Journal of Aesthetics and Art Criticism (forthcoming)
AbstractGroove, as a musical quality, is an important part of jazz and pop music appreciative practices. Groove talk is widespread among musicians and audiences, and considerable importance is placed on generating and appreciating grooves in music. However, musicians, musicologists, and audiences use groove attributions in a variety of ways that do not track one consistent underlying concept. I argue that that there are at least two distinct concepts of groove. On one account, groove is ‘the feel of the music’ and, on the other, groove is the psychological feeling (induced by music) of wanting to move one’s body. Further, I argue that recent work in music psychology shows that these two concepts do not converge on a unified set of musical features. Finally, I also argue that these two concepts play different functional roles in the appreciative practices of jazz and popular music. This should cause us to further consider the mediating role genre plays for aesthetic concepts and provides us with reason for adopting a more communitarian approach to aesthetics which is attentive to the ways in which aesthetic discourse serves the practices of different audiences.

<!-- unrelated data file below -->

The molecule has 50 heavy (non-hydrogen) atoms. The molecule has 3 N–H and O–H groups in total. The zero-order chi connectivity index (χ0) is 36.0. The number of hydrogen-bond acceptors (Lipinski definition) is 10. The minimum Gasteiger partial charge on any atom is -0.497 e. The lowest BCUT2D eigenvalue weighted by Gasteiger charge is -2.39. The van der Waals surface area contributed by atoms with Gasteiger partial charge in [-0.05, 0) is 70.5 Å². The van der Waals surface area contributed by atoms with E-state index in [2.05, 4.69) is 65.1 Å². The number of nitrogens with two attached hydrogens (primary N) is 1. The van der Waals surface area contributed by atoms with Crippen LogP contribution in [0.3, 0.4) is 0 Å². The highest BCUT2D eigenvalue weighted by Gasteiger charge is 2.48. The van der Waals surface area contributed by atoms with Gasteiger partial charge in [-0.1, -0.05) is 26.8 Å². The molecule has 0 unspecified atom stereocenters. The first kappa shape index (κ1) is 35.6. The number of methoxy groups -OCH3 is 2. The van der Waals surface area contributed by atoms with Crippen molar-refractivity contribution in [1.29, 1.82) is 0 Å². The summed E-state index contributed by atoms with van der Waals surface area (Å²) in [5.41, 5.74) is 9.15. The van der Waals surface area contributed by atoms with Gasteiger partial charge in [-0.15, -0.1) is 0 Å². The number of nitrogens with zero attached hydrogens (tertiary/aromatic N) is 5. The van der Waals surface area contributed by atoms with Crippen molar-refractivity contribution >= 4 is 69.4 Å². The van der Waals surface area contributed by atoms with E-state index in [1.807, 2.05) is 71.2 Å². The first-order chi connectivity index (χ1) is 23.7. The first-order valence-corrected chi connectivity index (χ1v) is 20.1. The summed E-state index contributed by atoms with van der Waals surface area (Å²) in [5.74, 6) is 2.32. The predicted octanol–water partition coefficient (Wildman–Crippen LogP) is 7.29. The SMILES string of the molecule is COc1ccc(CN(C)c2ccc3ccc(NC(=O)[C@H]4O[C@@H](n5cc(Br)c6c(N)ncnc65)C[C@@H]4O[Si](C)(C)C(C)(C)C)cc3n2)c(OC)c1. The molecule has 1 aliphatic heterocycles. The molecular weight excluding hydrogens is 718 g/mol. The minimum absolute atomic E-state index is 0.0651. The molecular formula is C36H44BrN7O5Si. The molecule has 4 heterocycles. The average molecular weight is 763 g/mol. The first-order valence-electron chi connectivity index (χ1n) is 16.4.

Archival historyFirst archival date: 2021-12-09
Latest version: 3 (2022-03-14)
View all versions
Added to PP
Historical graph of downloads since first upload
This graph includes both downloads from PhilArchive and clicks on external links on PhilPapers.How can I increase my downloads?